Freud on dreams: for some reason I find myself drawn to this topic, at this moment. Maybe it’s that nightmare, night before last, in which a solicitous stranger unexpectedly produced a weapon and began pelting me with painless coiled darts. Or maybe the repeated spousal reports of snoring, the recent incident of nocturnal laughter, etc. Is that all supposed to mean something?
“No real progress in a definite direction is as yet discernible” in deciphering dreams and their possible meanings, wrote Freud. But he was sure they weren’t just meaningless static, either. “Dreams are often most profound when they seem the most crazy.” So the trick is to unlock the symbolic mystery. Except when the cigar is just a cigar. How to tell? Write ’em down in a journal, say the experts, and maybe you can begin to write your own lucid slumbering stories. But I agree with Sara: the great enchantment of dreaming is the element of surprise, and of promise.
So I prefer my daydreams, which for the most part involve neither snoring nor suggestive imagery. (Never mind what’s supposed to be on a man’s mind, according to Freud.) They’re about possible futures, not a troubled and traumatic past. Freud appreciated them too, when he wasn’t obsessing over stogies and caves and such. As Maria Popova notes,
[A] piece of creative writing, like a day-dream, is a continuation of, and a substitute for, what was once the play of childhood.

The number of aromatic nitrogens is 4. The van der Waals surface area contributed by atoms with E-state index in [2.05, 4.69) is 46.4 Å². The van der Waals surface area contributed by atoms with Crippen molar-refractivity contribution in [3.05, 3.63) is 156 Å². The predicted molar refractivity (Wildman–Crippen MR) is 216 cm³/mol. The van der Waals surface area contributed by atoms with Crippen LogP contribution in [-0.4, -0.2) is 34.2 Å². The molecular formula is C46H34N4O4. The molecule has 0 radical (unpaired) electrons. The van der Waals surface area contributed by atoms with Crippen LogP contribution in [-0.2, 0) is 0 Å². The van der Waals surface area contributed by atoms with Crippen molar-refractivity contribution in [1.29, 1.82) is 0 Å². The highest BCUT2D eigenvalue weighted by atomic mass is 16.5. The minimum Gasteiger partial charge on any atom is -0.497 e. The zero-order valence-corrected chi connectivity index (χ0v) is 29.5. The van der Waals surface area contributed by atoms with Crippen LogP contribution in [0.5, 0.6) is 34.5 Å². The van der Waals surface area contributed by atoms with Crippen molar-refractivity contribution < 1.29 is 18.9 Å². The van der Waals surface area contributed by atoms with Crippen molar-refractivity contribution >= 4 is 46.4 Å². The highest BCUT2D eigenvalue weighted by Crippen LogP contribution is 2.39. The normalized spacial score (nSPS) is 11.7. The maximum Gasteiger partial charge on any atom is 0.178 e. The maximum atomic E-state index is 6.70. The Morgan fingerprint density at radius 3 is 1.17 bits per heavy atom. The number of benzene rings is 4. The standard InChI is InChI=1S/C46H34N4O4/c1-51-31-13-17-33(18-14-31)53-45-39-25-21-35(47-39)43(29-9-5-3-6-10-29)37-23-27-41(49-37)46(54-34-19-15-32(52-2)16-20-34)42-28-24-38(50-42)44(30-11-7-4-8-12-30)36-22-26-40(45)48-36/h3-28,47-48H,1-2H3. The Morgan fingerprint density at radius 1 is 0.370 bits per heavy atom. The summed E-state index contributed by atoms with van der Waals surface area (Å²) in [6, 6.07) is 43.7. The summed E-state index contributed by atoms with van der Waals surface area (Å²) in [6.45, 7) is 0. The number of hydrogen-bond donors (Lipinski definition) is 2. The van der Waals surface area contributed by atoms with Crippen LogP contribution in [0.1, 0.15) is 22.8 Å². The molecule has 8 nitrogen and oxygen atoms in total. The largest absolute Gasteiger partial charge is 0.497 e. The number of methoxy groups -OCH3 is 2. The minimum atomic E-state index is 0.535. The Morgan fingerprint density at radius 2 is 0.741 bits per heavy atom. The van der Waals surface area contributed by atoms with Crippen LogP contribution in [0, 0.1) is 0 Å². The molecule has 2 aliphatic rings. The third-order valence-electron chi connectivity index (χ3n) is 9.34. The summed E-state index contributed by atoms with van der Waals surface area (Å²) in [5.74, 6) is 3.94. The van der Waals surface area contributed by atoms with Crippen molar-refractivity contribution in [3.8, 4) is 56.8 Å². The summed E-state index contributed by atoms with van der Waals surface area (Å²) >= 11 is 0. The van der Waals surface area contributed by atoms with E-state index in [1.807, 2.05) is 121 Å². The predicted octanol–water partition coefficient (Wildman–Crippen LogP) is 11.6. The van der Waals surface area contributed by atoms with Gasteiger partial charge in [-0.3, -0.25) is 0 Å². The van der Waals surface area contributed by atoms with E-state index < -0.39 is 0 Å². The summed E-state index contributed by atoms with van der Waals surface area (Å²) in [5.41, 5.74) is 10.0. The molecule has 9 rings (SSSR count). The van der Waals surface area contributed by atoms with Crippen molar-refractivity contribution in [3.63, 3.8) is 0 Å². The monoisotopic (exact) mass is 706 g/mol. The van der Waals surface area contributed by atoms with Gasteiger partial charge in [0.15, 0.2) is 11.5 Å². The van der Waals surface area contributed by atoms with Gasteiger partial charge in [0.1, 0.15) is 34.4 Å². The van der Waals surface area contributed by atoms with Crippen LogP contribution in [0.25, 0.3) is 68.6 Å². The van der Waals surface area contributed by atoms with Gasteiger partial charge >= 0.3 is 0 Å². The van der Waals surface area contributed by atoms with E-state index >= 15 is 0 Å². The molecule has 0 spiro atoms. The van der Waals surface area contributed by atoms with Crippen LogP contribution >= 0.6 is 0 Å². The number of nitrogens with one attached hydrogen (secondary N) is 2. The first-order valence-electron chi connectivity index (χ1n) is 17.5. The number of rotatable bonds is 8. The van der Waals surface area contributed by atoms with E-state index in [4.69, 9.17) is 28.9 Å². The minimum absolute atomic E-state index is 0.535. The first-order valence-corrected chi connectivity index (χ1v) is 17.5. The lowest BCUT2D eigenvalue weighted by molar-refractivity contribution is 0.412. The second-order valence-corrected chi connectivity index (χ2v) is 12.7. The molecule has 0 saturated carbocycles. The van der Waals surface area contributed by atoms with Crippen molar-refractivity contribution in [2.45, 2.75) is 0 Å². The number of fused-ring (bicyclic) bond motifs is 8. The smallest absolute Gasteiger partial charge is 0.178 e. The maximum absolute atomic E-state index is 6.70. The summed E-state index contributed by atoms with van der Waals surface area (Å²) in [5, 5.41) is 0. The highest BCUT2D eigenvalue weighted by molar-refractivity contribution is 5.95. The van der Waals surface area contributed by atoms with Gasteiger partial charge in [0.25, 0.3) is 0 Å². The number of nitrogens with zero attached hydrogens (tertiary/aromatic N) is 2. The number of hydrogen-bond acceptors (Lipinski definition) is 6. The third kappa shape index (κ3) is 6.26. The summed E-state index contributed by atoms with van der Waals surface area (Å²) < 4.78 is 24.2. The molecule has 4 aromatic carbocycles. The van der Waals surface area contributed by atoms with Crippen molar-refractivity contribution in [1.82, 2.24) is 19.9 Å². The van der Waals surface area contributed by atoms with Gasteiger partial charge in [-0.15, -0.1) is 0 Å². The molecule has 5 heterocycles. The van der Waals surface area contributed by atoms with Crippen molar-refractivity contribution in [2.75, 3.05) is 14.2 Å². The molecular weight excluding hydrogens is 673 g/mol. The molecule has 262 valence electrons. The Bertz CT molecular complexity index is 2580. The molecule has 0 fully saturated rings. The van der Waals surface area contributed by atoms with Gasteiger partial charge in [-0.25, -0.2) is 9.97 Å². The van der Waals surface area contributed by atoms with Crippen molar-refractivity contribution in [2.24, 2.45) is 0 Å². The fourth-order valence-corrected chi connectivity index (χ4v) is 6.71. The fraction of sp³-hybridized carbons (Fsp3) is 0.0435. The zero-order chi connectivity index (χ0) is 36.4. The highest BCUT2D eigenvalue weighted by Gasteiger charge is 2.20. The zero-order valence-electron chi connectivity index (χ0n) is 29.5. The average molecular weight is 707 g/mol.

Or as Bobby Kennedy quoted G.B. Shaw, “I dream things that never were and ask, why not?” That’s what dreams are really good for: expanding our comprehension of what might be possible, for playful spirits of every age.
Some worry that technology is killing our capacity to dream. Here’s a TED Talk with a different perspective on that:
“To sleep, perchance to dream”: Hamlet may have been tired of life, but the deepest dreamers dream of the life still to come. I’ll take Michael Chabon’s “Omega Glory” over T.C. Boyle’s council of doom any day. Or night. I still wish I’d said this:
If you have children, I don’t see how you can fail to do everything in your power to ensure that you win your bet, and that they, and their grandchildren, and their grandchildren’s grandchildren, will inherit a world whose perfection can never be accomplished by creatures whose imagination for perfecting it is limitless and free.
Yes, we’re dreaming. Of course we are. Maybe that’s what it really means to be alive.